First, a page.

Standardised testing has been criticised for its unfair burden on low-income and minority students. Source: Frederick Florin/AFP

The majority of US college admissions leaders believe the more institutions will drop the SAT/ACT requirement, a new survey has found.

More than half (57 percent) of the 336 admissions leaders surveyed said they strongly agreed or agreed to the statement “The University of Chicago’s change is likely to prompt other colleges to drop standardized testing requirements”, according to the 2019 Inside Higher Ed Survey of College and University Admissions Officials, conducted by Gallup. The rest were either neutral (25 percent), disagreed (12 percent) or strong disagreed (six percent)

The University of Chicago is the first among top research universities in the US to stop requiring SAT or ACT scores from all students applying to its undergraduate programmes. Its announcement last June ties them to hundreds of colleges, including elite liberal arts institutions, who have dropped the requirement.

Standardised testing has been criticised for its unfair burden on low-income and minority students who don’t have the resources to pay the fees or hire tutors to do well in the tests. As a result, this hinders efforts to broaden diversity in colleges and universities.

Chicago’s test-optional policy was thus revamped to include a new programme asking students to submit a two-minute video introduction of themselves, as well as allowing the self-submission of transcripts to minimise the need for students to pay fees.

The aim is to level the playing field, “allowing first-generation and low-income students to use technology and other resources to present themselves as well as any other college applicant. We want students to understand the application does not define you — you define the application,” said James G Nondorf, Vice President and Dean of Admissions at Chicago.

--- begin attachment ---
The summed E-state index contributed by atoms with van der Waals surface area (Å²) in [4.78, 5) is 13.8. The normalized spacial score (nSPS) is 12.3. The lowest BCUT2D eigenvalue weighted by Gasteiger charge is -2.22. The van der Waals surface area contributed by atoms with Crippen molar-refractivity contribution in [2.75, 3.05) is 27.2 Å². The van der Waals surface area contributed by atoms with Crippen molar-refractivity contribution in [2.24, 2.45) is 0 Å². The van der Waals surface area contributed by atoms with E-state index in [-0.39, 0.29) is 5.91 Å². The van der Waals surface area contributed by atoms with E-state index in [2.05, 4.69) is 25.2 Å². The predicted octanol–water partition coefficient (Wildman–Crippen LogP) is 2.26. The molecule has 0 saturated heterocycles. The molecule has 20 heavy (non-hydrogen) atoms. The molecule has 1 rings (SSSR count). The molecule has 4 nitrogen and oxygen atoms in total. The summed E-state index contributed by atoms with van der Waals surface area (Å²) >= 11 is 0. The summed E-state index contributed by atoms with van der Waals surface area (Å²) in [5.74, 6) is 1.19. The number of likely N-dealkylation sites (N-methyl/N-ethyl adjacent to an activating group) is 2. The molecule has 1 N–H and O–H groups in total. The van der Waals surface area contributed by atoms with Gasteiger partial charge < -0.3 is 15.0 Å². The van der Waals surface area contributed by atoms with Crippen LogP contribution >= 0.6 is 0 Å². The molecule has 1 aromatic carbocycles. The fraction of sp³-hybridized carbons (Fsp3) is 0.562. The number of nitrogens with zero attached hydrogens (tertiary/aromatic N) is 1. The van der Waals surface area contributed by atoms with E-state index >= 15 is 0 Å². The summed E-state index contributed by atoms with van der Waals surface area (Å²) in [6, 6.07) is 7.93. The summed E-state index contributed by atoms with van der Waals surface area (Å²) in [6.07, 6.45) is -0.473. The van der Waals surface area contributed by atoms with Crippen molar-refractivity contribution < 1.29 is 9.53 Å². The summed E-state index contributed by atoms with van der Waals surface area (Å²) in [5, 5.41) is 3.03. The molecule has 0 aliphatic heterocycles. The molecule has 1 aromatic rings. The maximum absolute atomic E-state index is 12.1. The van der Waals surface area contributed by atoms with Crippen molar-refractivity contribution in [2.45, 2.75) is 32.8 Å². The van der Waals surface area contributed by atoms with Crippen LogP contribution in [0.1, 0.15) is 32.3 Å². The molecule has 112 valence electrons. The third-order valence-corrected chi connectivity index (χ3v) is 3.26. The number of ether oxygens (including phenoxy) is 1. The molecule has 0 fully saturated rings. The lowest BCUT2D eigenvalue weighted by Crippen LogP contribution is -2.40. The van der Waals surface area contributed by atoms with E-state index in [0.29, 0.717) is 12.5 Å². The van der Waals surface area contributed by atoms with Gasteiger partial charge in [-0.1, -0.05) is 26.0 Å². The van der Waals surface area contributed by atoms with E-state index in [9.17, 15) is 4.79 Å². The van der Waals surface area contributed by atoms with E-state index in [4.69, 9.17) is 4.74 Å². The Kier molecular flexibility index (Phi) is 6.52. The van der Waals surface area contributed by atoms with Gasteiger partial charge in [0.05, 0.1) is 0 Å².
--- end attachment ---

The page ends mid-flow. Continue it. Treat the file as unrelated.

In July this year, it announced that its decision to go test-optional has been successful. Its campaign to reform college admissions is said to have made an impact, allowing the institutions to admit students it couldn’t admit before. The number of first-generation and low-income students who committed to attend the university in Fall 2019 increased by 20 percent.

Inside Higher Ed’s survey found that most admissions leaders concur with the shortcomings of standardised testing in admission requirements. The survey found more than three-fourths (77 percent) of admissions leaders continue to be concerned with the “persistent gap in the average SAT and ACT scores by racial and ethnic group”.

More than half (56 percent) said “the emphasis on colleges’ average test scores by parents and students discourages many students from applying to colleges at which they would be admitted and thrive”.

Despite this and their prediction that the University of Chicago’s move might spur others to reconsider testing requirements, most reported that this doesn’t include their own institutions. Less than a quarter (22 percent) strongly agreed or agreed to the statement “The announcement by the University of Chicago is prompting my college to reconsider its testing requirements”. More than half (53 percent) disagreed or strongly disagreed. Another 26 percent ticked “Neutral”.

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